On March 1st, ENVI Commission voted on a series of amendments that further force the already further restricted margins of use of gases with GWP lower than 750 or 150 contained in the text under examination by stakeholders since April 5th 2022, the submission date of the first revision of the Fgas Regulation.
The Commission’s initiative is very neat: the amendments proposed are fundamentally intended for giving up the use of fluorinated gases quickly, generating the preliminary conditions for a transition to non-patented alternative gases that is very excited from both the industrial point of view and of installed machines’.
List of the expected deadlines
Starting from January 1st 2024
– Forbidden use of fluorinated gases for new refrigerators and new commercial stationary built-in freezers (in all other built-in refrigeration appliances starting from January 1st 2025);
– Forbidden use of fluorinated greenhouse effect gases with a GWP equal to or higher than 2,500, also for the appliances intended for applications aimed at cooling products at temperatures under – 50°C. The current exemption is not justified from the environmental point of view, according to the Supervisor and discourages these sectors from using HFC with low GWP and non-fluorinated alternatives.
Starting from January 1st 2025
– Forbidden use of fluorinated gases in new appliances for the domestic refrigeration
– Forbidden use of fluorinated gases in new residential air conditioning appliances and plug-in built-in heat pumps. In the opinion of the Supervisor, many manufacturers of these appliances are already oriented to the safe efficient use of propane in the European Union’s market and moreover dozens of models are available on the European market: some big manufacturers are planning to increase the production
– Forbidden use of fluorinated gases in mono-split systems containing less than 3 kg of greenhouse-effect fluorinated gases.
Starting from January 1st 2027
– Forbidden use of fluorinated gases with GWP equal to or higher than 750 in split systems with nominal capacity ranging from 12 to 200 kW, except when required to satisfy safety standards
– Forbidden use of fluorinated gases in split systems with nominal capacity exceeding 200 kW. Exceptions are admitted when it is necessary to satisfy safety standards. The Supervisor states that with the recent adoption of the IEC-60335-2-40 regulation, which increases flammable refrigerants’ charge limits, all requisites for split systems up to 12kW can be satisfied by propane. In split systems with power exceeding 200 kW, ammonia and CO2 are available alternatives.
– Forbidden use of fluorinated gases for the refrigerated transport in vans, trucks and trailers, ships and refrigerated containers. According to the Supervisor, refrigeration units for transport are affected by high loss rates and a scarce recovery of the refrigerant at life end, making this sector important for a urgent action to face the emissions of fluorinated gases. Alternatives already exist on the market, but their adoption has been slow.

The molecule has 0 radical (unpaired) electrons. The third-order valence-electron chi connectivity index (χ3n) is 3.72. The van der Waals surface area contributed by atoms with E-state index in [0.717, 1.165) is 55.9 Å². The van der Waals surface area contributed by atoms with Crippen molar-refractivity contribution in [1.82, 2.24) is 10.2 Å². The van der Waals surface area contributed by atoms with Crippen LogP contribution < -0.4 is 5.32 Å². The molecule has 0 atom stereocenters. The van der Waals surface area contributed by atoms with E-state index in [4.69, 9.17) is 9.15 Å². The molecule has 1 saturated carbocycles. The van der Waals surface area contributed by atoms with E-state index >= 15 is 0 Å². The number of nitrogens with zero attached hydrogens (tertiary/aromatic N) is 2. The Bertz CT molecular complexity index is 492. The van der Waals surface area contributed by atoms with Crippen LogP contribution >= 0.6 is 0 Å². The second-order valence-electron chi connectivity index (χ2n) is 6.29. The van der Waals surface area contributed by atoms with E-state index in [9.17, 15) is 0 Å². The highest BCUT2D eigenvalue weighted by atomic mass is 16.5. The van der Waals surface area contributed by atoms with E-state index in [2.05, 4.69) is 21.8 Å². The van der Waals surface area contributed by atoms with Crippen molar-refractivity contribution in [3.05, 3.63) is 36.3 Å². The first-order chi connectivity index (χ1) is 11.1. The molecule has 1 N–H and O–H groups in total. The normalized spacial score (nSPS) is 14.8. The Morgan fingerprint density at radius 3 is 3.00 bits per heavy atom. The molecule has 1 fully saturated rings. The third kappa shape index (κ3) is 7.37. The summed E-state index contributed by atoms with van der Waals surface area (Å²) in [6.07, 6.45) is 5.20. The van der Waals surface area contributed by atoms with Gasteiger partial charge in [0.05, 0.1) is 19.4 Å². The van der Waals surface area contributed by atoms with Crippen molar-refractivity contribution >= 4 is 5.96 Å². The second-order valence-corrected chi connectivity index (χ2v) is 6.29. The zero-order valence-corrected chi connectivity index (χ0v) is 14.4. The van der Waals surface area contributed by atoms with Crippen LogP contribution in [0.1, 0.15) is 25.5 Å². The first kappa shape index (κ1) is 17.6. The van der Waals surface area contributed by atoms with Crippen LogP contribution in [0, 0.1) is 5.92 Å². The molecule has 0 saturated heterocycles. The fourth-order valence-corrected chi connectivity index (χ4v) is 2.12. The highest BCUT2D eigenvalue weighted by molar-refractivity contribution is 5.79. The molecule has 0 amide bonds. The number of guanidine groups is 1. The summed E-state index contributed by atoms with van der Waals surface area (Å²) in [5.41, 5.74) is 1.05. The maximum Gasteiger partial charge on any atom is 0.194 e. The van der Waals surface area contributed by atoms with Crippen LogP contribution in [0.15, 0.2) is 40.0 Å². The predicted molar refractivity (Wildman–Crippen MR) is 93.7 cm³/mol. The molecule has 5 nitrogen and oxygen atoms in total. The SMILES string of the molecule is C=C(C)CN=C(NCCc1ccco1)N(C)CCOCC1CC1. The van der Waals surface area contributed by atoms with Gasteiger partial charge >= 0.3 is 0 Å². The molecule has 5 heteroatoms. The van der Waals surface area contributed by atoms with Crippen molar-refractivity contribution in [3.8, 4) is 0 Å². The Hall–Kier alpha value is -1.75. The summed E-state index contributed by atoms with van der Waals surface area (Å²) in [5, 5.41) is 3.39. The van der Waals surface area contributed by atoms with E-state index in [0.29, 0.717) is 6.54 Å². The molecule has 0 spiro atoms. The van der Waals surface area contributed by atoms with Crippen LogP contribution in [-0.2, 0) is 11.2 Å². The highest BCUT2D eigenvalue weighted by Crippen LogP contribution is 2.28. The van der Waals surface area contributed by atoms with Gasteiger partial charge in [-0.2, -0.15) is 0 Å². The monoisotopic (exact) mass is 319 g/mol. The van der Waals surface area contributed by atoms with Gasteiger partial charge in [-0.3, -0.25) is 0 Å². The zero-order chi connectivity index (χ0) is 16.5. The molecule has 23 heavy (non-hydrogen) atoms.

The appeal of the supply chain
However, the vote was preceded by numerous cries of alarm, which merged into a joint initiative of twelve associations whose acronyms have the undisputed capability of giving floor to the whole supply chain, involving almost all interlocutors in a co-signed letter that intended to summarize the substantial and articulated fears caused by the further tightening that the ENVI Commission wanted to impose to the Regulation.
The outcry was plenary: Eurovent, EPEE, AREA, Applia, Japan Business Council in Europe, ASERCOM, EFCTC, EHPA, EPFA, Sme United, Jraia and Agoria have signed an appeal to the Commission to take into account the impact that proposed amendments, in particular those corresponding to the numbers 10, 11, 13, 14 and 21 to the F-gas regulation in processing phase might generate on the market and on the whole system, in a global vision that encompasses aspects connected with gases, the overall environmental impact, energy efficiency and safety. In this letter, some particularly problematic elements have already been underlined and might be summarized as follows:
• The corrections to the text propose percentage levels for HFC that cannot support the service requirements of the existing appliances or the introduction of new high energy efficiency heating and cooling appliances;
• The demand for banning Fgas is submitted “in unfeasible way”, without a proper consideration of key aspects such as safety, applicability, energy efficiency and costs;
• The proposed text does not consider the critical essential requisites of training and certification for installation and service technicians, the majority of them coming from small enterprises;
• The setup includes quota schemes that will disincentivize the production within the EU;
• The text authorizes the Commission to adapt the modifications to the regulation without crossing the whole legislative process.
The letter has been accompanied by highly concerned declarations by outstanding names, who intended to emphasise the state of extreme difficulty in which is realistic to position the market if the definitive Regulation will make room for these amendments.